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Adding a Hidden Compartment - Woodworking Project

Adding a Hidden Compartment - Woodworking Project
Adding a Hidden Compartment The current issue of Woodsmith (No. 127) features a drawer with a hidden compartment that's built into the back of the drawer. But there's more than one way to do this. In fact, adding a hidden compartment is a lot easier than you might think. A while back when I was working on some pigeon hole dividers for a desk, I added a simple hidden compartment behind one of the drawers, see photo. This hidden compartment (really just a "stubby" drawer) fits the opening exactly, so you can't see any gaps around the edges. To open the compartment, you have to know exactly where to push. There's really nothing difficult about building the compart- ment, but there are a couple of things to keep in mind. First of all, this won't work in every situation. And when building the compartment, it's best to start with the front piece, see Fig. 2. Have a great weekend, Jon Garbison Online Editor, Woodsmith Related:  techniquesTravails Bois

Woodworking with Rob Millard As I said in an earlier entry, I was somewhat shocked that despite careful joinery the cases were quite flimsy. I guess I shouldn’t have been so shocked, because the sides are comparatively thin, as are the drawer blades, meaning the tenons are short and have no shoulders to speak of to resist racking. With that in mind, before any fitting of the drawers or doors could begin, the backs had to be made and installed. On some of their larger pieces, the Seymour’s used a frame and panel back, so this is what I used. To keep the weight down and save material, I re-sawed the panels from 4/4 rough sawn clear pine, which by time they were planed to thickness, ended up being about 3/8”. The inside faces of the panels were planed with a smooth plane for appearance, and the outside faces were planed with a scrub plane, also for appearance, that is to appear like period pieces. I pre-finished the panels before assembly with a couple sprayed on coats of de-waxed dark shellac.

Rough Cut Woodworking with Tommy Mac and the 207 Woodworking Community - Thomas J. MacDonald Please direct all questions about Rough Cut episodes, project plans and DVDs to our Facebook Page! T-Mac's Latest Tips » Learn the secrets of the woodworking masters! This video library contains pearls of wisdom on everything from tool maintenance to workshop savvy. Rough Cut Team » Meet Tommy and his crew of shop regulars and show guests. Take a look behind the scenes » Check out all the action in between takes! Questions & Answers » There are many ways to approach a project. Project Plans and DVDs » Pick up a set of plans for your next project or grab a DVD to follow along as Tommy guides you through each step of your own furniture-making adventure. For Press inquires/interview requests contact: Martha A. 207 Community » Come one come all! Tommy Mac Team Blog » Tommy Mac, is back for another season of The Woodworking & D.I.Y. How To » Want to see how Tommy does it?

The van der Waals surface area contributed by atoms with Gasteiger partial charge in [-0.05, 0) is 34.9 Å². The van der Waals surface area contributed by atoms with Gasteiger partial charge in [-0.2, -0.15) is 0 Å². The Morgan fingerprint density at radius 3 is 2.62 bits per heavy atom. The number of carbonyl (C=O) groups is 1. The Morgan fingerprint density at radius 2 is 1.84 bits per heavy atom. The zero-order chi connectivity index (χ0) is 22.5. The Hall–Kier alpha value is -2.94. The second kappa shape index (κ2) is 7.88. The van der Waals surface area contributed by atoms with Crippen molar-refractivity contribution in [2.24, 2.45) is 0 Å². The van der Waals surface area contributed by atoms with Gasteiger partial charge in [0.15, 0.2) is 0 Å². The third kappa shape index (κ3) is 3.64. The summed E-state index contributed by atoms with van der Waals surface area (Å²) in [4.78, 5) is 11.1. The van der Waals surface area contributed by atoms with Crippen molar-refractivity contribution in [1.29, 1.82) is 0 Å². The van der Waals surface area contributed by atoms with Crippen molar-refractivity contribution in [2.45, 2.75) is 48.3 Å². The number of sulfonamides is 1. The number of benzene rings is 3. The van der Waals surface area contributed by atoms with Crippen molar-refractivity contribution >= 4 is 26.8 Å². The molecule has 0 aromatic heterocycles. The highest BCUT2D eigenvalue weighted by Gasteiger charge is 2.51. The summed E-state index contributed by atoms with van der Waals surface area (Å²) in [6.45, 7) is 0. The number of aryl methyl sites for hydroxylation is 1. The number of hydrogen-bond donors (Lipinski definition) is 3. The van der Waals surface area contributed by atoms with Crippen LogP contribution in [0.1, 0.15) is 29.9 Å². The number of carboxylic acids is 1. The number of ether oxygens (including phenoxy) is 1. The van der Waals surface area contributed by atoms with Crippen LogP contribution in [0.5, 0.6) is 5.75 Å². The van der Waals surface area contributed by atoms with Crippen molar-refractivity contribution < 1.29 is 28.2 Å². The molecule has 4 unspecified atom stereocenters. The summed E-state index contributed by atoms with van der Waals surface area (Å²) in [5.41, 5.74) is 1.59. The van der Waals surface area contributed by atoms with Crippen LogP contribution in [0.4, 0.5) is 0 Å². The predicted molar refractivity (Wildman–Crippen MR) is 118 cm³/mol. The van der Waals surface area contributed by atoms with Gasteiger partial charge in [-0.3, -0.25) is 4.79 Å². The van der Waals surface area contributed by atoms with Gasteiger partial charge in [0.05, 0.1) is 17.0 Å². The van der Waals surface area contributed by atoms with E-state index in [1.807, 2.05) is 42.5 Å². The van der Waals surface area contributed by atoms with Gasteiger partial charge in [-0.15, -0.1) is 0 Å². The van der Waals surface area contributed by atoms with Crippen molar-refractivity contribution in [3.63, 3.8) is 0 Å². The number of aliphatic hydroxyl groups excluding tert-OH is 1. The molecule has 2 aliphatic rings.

A Place to Call ‘Hone’ When I think of all the things that improved my sharpening skills, two things loom large. No. 1 is practice, of course, but close behind that is a dedicated sharpening tray. About 14 years ago I built a shallow tray from scrap plywood, nails and glue. No fancy joinery, no water-resistant materials and no finish. The tray sat beside my bench and contained all my sharpening mess, keeping it off my workbench and project parts. Once I had the tray in place, a funny thing happened. My tools stayed sharper. I left that wooden sharpening tray behind when I left Popular Woodworking Magazine in 2011 (it was, after all, the magazine’s scrap plywood). It’s almost as good as my sharpening tray from my days in the magazine. I am such an advocate of a sharpening station that I set one up wherever I teach. This simple tray is, in my opinion, more important than what sort of sharpening media you select. — Christopher Schwarz

Repaint your kitchen cabinets without stripping or sanding, with... Disclosure: Rust-Oleum paid for my transportation, lodging and food to attend this special event in New Orleans, where I could test this new product and hear directly from their company experts. There was no promise of news coverage. Opinions are my own. Repainting your kitchen cabinets has historically been one of the most thankless home renovation projects. Last week, I was one of 10 home renovation and design bloggers invited by Rustoleum to see and experience this new product. Another benefit of Rustoleum’s new system is that everything you need comes in one kit, except for brushes and gloves. 5 steps to repaint your kitchen cabinets Step #1 is to use their special solution to clean the cabinets. Steps #2 and #3 — Paint the kitchen cabinets using the tinted “bond coat” paint provided. Step #4 — Optional — Add glaze, also provided. Step #5 — Apply clear top coat (oopsy, no photo)…. and you’re done and ready to reinstall your doors. Where to buy Rustoleum Cabinet Transformations Pricing: